The rationale for this approach is that real learning occurs when (1) students transfer specific knowledge from one realm to another (Donovan and Bransford 2005) and (2) as learners gain sufficient expertise that they can become teachers of others. This approach is consistent with BYU’s 5 Principles of Mentoring:
- Students should have access to faculty (or mentoring teams) for sufficient time to allow development of personal and professional relationships.
In this project I will provide pre-‐short course training for the students and work closely with student-‐experts in the design and delivery of the workshop presentations. Students will interact frequently with me as they use their new skills in the design of individual mentored experiences. The proposed framework will allow me to spend more time mentoring on science questions than on training in specific methods.
- Students should be involved in programs and processes wherein scholarship and central academic activities in its several forms constitutes the core of their experiences.
The core experience for both the student-‐experts and the additional students in the laboratory will reflect rigorous academic activities, including professional training, federally funded research, and presentations at regional and national meetings.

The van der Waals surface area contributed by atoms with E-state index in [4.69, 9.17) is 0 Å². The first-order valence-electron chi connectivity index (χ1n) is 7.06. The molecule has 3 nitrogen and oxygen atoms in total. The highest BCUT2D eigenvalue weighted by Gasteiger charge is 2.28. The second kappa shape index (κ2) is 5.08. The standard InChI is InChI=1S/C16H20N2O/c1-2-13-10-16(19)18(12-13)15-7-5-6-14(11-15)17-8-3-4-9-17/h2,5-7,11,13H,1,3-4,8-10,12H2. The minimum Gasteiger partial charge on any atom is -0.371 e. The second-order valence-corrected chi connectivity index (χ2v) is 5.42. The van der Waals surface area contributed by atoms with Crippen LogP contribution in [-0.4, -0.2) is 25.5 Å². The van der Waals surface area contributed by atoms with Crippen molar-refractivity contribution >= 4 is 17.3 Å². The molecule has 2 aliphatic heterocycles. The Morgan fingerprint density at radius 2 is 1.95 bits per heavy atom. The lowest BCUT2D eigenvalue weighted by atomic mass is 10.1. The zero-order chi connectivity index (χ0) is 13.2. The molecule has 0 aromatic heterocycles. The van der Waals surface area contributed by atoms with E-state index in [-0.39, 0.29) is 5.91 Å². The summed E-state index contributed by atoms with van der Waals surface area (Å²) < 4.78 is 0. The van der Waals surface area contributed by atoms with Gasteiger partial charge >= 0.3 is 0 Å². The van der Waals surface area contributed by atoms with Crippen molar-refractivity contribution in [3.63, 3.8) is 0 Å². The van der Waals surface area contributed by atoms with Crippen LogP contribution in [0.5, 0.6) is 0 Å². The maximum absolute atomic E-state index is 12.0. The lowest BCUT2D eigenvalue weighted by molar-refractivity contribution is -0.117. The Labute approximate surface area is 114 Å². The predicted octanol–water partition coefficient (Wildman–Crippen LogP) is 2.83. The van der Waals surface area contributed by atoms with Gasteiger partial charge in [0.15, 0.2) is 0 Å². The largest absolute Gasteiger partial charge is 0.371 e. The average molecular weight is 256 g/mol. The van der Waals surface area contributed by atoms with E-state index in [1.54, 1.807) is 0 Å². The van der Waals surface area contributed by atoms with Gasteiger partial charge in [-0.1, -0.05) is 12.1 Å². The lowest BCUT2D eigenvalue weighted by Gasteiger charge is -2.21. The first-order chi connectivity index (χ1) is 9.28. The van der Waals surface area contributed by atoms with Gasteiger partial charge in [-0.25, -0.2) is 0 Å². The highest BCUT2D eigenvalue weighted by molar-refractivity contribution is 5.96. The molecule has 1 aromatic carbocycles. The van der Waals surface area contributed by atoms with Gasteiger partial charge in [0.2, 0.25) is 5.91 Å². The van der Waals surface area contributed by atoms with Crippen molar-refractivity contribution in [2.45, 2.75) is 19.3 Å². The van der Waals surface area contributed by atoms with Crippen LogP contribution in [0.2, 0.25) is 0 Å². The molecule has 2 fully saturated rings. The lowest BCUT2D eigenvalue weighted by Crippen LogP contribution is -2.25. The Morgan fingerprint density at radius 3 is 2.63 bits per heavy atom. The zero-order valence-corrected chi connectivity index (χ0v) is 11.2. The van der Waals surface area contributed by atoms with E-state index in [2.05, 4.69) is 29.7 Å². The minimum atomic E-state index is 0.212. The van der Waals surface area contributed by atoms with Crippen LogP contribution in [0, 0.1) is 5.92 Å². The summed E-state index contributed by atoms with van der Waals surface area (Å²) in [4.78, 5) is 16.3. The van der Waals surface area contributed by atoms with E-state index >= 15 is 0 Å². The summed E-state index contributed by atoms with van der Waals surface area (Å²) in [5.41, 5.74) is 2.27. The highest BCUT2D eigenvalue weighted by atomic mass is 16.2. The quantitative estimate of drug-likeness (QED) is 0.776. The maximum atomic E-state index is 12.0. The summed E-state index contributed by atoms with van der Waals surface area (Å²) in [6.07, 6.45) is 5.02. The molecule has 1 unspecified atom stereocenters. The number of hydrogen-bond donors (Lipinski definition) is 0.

- Students should be given the opportunity to grow in skills and increase in responsibility in the project or experience in which they are involved.
This approach is the fundamental guiding principle of this application. Students will be tasked with developing expertise in specific skills and made responsible for the application of these skills in a rigorous research setting.
- Students should be taught integration of spiritual and secular understanding.
While this is not explicitly an element of this application, it is consistent with the culture that currently exists within my laboratory. Several individuals in the lab have been involved in my Religion and the Environment (BIO 347) and Our Place on Earth (Honors 265) courses.
- Mentored experiences should be pertinent to the students’ future discipline.
The skills developed as part of this proposal are among the most important for hydroecologists and plant physiological ecologists. Students going on to graduate studies will be at a distinct advantage relative to their colleagues because of their experiences with this project. In addition, the process of intensive learning and transferring knowledge is pertinent to the future careers of our preprofessional students.